Again, the point is look as innocuous as possible, then ridicule critics for reacting to something that appears innocent, not keeping up with how the in-jokes have evolved, or for occasionally failing to parse context. ("Can you believe they're worried about people using a bear emoji, which is used by regular people in normal contexts ... and coincidentally by fans of a prominent Holocaust denier who says Jews will destroy civilization and that trans people were created by a United Nations eugenics program?")
Once again, none of this is new. Go back to the 1850s, when the Know Nothings were running secret societies with passwords and hand signals, denying that they had any ulterior motives (hence their name), and claiming they were just concerned about the economy, all while encouraging violence and peddling conspiracy theories. Some of their stances were different (as a sign of how idiotic fearmongering about immigrants tends to look in retrospect, it's difficult to imagine anyone today insisting that America needs to be purged of the Irish, Germans, and worst of all, those nefarious globalist Catholics), but the idea was the same. It's all about hiding in plain sight.
This level of denial can quickly become absurd. In 2016, neo-Nazi Richard Spencer claimed that he and his fans had done the Nazi salute "in fun" and "in a spirit of irony and exuberance," then alluded to Goebbels' "lying press" terminology when anyone dared to suggest that maybe he wasn't being 100% honest. This is the "How dare you rudely call us neo-Nazis? We just use Nazi imagery to share our beliefs that the violent establishment of a white enthostate is essential to prevent the superior Aryan race from being overrun by dumb foreigners taking orders from their Jewish masters, and you're trying to censor us for that!" defense. Note that they will demand to be civilly identified by their preferred terms, then turn around and mock, say, trans people for asking the same.
If this is irony, then it puts the eyerolling-est of hipster music festivals to shame.
More recently, former Trump advisor Sebastian Gorka wore a Hungarian medal associated with an order of Nazi collaborators which was founded by a man who proudly said, "I have always been an antisemite throughout my life," but claimed he only did so to "remind myself of where I came from." Which is ... a country where he worked with antisemitic militias.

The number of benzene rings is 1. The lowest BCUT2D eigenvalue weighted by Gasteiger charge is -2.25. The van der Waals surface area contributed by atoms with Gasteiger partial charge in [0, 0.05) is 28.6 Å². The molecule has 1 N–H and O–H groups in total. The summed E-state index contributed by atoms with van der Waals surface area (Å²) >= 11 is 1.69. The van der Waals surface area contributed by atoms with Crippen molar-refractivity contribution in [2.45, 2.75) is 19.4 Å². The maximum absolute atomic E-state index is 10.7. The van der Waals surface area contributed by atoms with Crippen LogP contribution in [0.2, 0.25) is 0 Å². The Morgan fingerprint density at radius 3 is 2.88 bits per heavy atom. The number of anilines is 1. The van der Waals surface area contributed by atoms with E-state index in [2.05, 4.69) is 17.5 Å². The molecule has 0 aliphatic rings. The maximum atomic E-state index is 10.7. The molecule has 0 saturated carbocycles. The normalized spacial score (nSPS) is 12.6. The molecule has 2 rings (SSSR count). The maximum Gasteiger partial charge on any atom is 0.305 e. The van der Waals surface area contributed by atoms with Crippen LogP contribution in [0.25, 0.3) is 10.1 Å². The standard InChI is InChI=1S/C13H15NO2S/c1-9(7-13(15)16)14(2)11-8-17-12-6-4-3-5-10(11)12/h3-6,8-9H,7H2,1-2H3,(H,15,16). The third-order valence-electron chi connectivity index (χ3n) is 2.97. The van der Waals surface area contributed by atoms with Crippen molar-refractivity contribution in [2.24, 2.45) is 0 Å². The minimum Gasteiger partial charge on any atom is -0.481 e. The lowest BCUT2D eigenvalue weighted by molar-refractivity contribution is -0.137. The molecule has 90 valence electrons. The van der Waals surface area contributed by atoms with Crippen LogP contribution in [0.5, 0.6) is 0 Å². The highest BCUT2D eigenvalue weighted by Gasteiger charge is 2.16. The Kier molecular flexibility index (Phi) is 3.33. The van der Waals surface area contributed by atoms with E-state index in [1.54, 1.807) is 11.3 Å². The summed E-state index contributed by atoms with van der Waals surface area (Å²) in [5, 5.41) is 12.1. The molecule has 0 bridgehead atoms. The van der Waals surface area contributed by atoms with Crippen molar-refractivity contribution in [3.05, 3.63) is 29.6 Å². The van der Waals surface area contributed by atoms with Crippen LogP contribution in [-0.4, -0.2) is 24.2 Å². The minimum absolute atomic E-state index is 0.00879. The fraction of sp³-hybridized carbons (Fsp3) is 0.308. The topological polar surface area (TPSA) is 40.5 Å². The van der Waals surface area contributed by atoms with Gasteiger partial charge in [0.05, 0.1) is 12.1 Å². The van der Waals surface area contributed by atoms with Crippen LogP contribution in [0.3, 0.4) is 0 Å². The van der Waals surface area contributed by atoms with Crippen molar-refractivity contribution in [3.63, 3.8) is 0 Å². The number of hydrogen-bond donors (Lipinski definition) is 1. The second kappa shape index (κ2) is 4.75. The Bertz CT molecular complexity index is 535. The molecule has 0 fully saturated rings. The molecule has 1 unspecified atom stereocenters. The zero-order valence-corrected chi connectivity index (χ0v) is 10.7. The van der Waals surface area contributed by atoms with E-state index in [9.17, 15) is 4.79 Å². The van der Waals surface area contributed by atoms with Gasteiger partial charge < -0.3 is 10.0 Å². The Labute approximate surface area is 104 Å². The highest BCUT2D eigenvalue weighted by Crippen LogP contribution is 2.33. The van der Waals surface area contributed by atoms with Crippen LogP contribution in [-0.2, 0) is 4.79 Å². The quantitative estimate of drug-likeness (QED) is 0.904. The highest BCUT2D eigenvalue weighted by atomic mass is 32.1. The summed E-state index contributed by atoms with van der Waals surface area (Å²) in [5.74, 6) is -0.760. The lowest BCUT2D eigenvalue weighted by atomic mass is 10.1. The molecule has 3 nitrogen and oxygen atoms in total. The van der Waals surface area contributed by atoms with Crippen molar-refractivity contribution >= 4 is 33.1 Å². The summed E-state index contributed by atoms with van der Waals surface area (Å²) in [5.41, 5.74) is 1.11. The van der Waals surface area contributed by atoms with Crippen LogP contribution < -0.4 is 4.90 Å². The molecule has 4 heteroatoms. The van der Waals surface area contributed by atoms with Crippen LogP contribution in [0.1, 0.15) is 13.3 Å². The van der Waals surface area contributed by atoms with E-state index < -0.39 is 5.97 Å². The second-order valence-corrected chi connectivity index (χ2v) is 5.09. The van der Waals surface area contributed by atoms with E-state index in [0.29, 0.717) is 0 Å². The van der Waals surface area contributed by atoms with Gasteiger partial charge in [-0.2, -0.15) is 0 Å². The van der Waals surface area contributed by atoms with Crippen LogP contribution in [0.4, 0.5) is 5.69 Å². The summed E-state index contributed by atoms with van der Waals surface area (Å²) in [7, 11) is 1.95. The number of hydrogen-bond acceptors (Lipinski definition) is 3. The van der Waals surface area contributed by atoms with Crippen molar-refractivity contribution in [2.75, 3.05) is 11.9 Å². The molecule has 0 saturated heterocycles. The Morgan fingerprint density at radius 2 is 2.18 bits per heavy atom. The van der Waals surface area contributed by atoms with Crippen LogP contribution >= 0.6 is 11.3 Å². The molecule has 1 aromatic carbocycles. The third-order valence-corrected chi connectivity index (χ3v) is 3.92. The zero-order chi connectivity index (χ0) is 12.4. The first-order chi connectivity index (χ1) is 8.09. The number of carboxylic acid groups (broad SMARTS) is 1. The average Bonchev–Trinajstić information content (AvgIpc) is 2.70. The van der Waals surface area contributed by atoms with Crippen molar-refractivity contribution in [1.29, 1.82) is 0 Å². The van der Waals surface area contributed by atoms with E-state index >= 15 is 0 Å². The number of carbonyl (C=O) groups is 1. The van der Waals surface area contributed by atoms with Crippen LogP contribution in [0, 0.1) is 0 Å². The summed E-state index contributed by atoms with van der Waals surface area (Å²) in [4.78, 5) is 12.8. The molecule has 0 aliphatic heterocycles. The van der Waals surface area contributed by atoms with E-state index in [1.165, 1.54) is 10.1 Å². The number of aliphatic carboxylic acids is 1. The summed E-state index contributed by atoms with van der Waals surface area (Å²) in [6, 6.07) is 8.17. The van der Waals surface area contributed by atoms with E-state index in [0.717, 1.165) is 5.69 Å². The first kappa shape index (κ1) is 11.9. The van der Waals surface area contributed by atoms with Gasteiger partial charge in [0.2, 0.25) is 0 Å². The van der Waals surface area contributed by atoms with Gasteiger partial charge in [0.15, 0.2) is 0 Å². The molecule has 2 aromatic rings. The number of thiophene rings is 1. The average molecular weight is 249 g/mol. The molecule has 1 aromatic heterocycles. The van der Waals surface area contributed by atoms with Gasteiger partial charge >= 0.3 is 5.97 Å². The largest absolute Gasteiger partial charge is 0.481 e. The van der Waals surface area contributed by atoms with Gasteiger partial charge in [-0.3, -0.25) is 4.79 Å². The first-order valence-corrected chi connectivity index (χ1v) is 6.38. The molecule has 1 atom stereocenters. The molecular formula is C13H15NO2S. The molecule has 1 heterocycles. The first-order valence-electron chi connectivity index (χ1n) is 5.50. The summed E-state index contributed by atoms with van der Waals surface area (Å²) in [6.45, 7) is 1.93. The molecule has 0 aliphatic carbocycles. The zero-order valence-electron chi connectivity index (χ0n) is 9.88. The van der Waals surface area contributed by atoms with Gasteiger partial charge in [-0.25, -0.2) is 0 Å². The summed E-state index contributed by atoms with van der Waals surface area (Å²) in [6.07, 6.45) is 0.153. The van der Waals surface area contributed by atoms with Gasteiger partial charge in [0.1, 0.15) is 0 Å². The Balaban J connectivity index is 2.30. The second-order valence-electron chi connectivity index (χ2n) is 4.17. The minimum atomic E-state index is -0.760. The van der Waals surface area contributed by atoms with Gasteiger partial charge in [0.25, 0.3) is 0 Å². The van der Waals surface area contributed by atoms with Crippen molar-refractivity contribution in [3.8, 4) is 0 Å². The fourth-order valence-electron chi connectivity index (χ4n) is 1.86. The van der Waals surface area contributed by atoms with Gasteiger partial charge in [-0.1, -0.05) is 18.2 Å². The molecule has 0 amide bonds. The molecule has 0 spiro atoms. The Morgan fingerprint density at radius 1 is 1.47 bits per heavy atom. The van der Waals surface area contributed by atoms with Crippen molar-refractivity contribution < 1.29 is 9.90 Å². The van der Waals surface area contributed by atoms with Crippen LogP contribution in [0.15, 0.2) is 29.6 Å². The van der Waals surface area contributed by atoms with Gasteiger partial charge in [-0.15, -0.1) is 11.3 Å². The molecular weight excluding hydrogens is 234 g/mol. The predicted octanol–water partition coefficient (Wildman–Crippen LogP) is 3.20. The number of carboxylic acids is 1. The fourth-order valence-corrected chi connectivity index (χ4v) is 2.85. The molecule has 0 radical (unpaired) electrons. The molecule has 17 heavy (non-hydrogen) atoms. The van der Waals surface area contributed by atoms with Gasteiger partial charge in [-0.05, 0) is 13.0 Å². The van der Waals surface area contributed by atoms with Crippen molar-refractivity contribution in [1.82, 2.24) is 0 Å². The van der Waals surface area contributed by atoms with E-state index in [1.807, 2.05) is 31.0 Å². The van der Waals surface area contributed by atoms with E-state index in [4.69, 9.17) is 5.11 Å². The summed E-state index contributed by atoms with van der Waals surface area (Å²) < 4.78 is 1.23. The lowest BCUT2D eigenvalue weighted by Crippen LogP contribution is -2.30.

Vice co-founder and far-right greaseball Gavin McInnes has also been busting out the "I'm only joking when I call Asians slurs, defend Holocaust denial, and call trans people 'stupid lunatics.' Learn to lighten up a little and understand my hilarious satire!" line. This is a man who says that white nationalists don't exist, but also that all Muslims are "mentally damaged inbreds" determined to drive white people to extinction. He denies inciting violence while also saying "I want punching in the face." He wants to be taken seriously as an intellectual while calling his group "Proud Boys," like they finally went potty on their own for the first time. Again, he demands to be treated with nothing but the utmost respect, then hops on his podcast to call anyone who even gently criticizes him "fucking r****ds."
Even PewDiePie wore a shirt with what appeared to be an Iron Cross on it when announcing that he was cancelling a donation to the Anti-Defamation League after some of his fans got uppity about it. Those same fans, and Mr. Pie himself, argued that it technically wasn't the Iron Cross, but instead a totally different symbol which looks identical, and which he chose to wear at that particular moment for absolutely no particular reason whatsoever. This is the same Rhodes Scholar who, among other flirtations with antisemitism, paid people to display a "Death to all Jews" sign, then acted shocked when people didn't laugh at his wacky joke.
So is he a neo-Nazi, or just an idiot? Does the distinction even matter when he's getting praised by The Daily Stormer? There's a reason "idiot" is sometimes prefaced with "useful." And to bring us full circle, some of PewDiePie's fans used the "LOL, why are you so upset about a gamer telling jokes?" defense. That's what it always comes back to, the insistence that their hatred and anger is merely ironic, right up until they are drowning you in it.
This playbook will always exist, and it will always be obnoxious. But it exists because once you strip away the irony and trickery, the ideas of people who need to use it are intellectually barren. The good news is that, with practice, these liars become easy to spot. Just remember that whenever someone insists you can ignore them because they're only joking. The biggest joke is that they expect to be believed.
For more, check out Even Elton John Hated The New 'Lion King' and Disney Sure Is Proud Of All The Crazy Sh*t They've Made.